horn lining or TL

There is a product that can be applied to the inner surface of horns or tapered drive lines to improve performance. I am not referring to rumble dampener.
I am thinking, for example, of the rebounds of acoustic waves against the walls. it probably doesn't exist otherwise it would have already been done by the producers, but you never know and it doesn't cost anything to ask.
Thank you
 
There is a product that can be applied to the inner surface of horns or tapered drive lines to improve performance. I am not referring to rumble dampener.
I am thinking, for example, of the rebounds of acoustic waves against the walls. it probably doesn't exist otherwise it would have already been done by the producers, but you never know and it doesn't cost anything to ask.
Thank you

A horn and a transmission line require rather different things.

A transmission line needs a fairly precise amount of light stuffing to be present in order to let the low frequencies through while absorbing the high frequencies. Sticking foam to the walls and partially filling the line rather than filling the whole line with loose stuffing is a fairly good way to achieve this because it can be precise and it won't settle and change the amount of absorption. The wavelength is so long in a transmission line that the thin boundary layer next wall has no effect, indeed the fact sound will travel at a different speed through the foam/stuffing won't cause any significant issues. There is nothing critical going on unlike in a horn.

With a horn one ideally wants a totally hard frictionless wall with the wavefront exactly at 90 degrees to the wall or else there will be unwanted reflections. This isn't possible in practise but modern geometries are a significant step forward compared to the honky horns with lots of reflections from a few decades back. Anything that adds friction or softens the impedance of the wall will move away from this ideal and could be expected to make thing worse. However, if the wavefront is significantly far from ideal initially it is feasible that friction and/or softening the wall might bring about a tiny improvement but I have my doubts it would be worthwhile compared to improving the geometry.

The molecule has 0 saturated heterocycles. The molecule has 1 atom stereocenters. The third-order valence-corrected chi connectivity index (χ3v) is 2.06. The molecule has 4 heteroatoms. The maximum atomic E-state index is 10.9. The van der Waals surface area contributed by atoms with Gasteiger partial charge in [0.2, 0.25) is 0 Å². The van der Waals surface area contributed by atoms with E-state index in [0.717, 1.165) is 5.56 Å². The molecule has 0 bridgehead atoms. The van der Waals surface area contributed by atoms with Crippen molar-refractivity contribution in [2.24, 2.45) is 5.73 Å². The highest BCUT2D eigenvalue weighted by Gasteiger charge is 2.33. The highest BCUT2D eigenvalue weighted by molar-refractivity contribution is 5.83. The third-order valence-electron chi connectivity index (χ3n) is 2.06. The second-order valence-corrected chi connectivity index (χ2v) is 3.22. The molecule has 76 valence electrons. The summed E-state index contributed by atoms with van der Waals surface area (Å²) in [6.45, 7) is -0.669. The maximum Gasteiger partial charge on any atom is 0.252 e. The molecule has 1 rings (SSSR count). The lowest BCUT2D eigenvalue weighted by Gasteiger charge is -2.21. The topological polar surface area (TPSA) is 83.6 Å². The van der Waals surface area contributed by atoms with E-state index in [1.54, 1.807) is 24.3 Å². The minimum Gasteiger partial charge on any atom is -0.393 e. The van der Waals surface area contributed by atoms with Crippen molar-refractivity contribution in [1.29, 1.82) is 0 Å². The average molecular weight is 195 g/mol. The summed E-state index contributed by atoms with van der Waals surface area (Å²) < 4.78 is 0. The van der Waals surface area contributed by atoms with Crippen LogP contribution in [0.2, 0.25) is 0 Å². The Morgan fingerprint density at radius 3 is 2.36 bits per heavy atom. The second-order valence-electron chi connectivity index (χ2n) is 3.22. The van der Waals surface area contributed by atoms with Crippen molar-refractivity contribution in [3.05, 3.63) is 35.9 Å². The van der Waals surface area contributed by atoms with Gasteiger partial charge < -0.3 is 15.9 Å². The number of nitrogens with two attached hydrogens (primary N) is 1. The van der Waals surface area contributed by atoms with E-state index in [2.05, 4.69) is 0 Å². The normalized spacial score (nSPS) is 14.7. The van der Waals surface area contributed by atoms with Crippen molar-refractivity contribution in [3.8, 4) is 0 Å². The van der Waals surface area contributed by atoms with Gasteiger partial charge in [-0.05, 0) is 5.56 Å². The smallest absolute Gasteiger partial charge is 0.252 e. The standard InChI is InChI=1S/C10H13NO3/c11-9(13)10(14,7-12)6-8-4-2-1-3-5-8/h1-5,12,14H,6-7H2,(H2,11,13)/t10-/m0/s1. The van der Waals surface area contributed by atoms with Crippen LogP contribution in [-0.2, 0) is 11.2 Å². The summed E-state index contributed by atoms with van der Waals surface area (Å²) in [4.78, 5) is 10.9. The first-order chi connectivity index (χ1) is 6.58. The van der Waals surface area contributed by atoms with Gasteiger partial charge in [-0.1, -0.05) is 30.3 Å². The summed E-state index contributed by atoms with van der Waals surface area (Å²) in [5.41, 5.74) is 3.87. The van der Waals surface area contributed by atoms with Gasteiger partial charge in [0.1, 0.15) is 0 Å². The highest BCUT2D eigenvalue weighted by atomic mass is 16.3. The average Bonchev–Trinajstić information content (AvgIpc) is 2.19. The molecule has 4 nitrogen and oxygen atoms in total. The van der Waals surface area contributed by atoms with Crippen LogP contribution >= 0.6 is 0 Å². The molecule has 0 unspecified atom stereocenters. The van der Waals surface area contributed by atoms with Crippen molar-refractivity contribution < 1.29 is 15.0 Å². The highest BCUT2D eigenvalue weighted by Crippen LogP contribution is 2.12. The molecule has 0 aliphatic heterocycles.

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It needs a problem to which it is an optimum solution. In terms of engineering a bit of fluff behind the tweeter will absorb high frequency sound effectively for low cost and in a fairly small amount of space (varies a bit with effectiveness). Metamaterials can also achieve the same thing but for higher cost and with more space. However, unlike a bit of fluff, metamaterials can be a way to positively distinguish speakers and increase their value beyond the additional cost of including them if the marketing sticks in the eyes of most consumers. In the case of activated carbon for example it didn't really but this time the signs seem to be more positive. The value might fade away with time but then again it might not.
 
Cessaro had/have a ribbed surface machined into the upper mid horn.
The size of the ribs would be deliberate to the frequency in question.
I guess deeper frequencies would require too large ribs.

I experimented with a fine sand finish on my upper mid horns; 1200 to 11000Hz.
Not on the immediate throat area, that should be smooth, but about 2" out and beyond.
This I like, both on the tractrix 400Hz and Le Cléac'h 550Hz horns, I now use.
Mid frequencies might like horns to be very smooth and slippery?
Bass deep frequencies don't care much about imperfections, deep bass can go around sharp corners like in a tapped horn no problem.
 
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